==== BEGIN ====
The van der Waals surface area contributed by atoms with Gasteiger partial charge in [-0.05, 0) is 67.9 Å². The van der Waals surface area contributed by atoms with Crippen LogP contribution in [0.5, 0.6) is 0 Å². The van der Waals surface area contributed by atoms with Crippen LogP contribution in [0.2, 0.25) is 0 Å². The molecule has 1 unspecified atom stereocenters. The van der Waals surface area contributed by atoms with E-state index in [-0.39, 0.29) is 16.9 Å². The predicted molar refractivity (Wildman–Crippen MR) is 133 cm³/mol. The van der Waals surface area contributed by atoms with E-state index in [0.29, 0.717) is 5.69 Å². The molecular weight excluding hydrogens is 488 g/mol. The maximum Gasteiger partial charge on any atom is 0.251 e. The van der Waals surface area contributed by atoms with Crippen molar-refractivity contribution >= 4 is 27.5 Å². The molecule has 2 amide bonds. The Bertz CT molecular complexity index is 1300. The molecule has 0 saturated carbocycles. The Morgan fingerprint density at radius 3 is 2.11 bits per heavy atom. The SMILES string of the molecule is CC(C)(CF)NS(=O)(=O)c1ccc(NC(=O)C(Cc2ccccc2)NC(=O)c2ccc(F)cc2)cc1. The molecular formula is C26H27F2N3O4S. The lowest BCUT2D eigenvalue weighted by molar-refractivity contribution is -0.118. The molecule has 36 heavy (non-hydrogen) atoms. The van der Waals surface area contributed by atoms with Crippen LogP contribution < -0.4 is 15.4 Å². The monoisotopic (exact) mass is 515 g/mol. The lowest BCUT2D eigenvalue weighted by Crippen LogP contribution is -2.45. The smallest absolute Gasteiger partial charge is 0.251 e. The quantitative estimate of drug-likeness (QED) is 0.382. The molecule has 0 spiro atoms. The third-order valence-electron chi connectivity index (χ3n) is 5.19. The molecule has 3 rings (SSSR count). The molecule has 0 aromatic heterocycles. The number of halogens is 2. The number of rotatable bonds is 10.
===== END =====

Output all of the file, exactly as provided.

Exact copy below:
The van der Waals surface area contributed by atoms with Gasteiger partial charge in [-0.05, 0) is 67.9 Å². The van der Waals surface area contributed by atoms with Crippen LogP contribution in [0.5, 0.6) is 0 Å². The van der Waals surface area contributed by atoms with Crippen LogP contribution in [0.2, 0.25) is 0 Å². The molecule has 1 unspecified atom stereocenters. The van der Waals surface area contributed by atoms with E-state index in [-0.39, 0.29) is 16.9 Å². The predicted molar refractivity (Wildman–Crippen MR) is 133 cm³/mol. The van der Waals surface area contributed by atoms with E-state index in [0.29, 0.717) is 5.69 Å². The molecular weight excluding hydrogens is 488 g/mol. The maximum Gasteiger partial charge on any atom is 0.251 e. The van der Waals surface area contributed by atoms with Crippen molar-refractivity contribution >= 4 is 27.5 Å². The molecule has 2 amide bonds. The Bertz CT molecular complexity index is 1300. The molecule has 0 saturated carbocycles. The Morgan fingerprint density at radius 3 is 2.11 bits per heavy atom. The SMILES string of the molecule is CC(C)(CF)NS(=O)(=O)c1ccc(NC(=O)C(Cc2ccccc2)NC(=O)c2ccc(F)cc2)cc1. The molecular formula is C26H27F2N3O4S. The lowest BCUT2D eigenvalue weighted by molar-refractivity contribution is -0.118. The molecule has 36 heavy (non-hydrogen) atoms. The van der Waals surface area contributed by atoms with Crippen LogP contribution < -0.4 is 15.4 Å². The monoisotopic (exact) mass is 515 g/mol. The lowest BCUT2D eigenvalue weighted by Crippen LogP contribution is -2.45. The smallest absolute Gasteiger partial charge is 0.251 e. The quantitative estimate of drug-likeness (QED) is 0.382. The molecule has 0 spiro atoms. The third-order valence-electron chi connectivity index (χ3n) is 5.19. The molecule has 3 rings (SSSR count). The molecule has 0 aromatic heterocycles. The number of halogens is 2. The number of rotatable bonds is 10.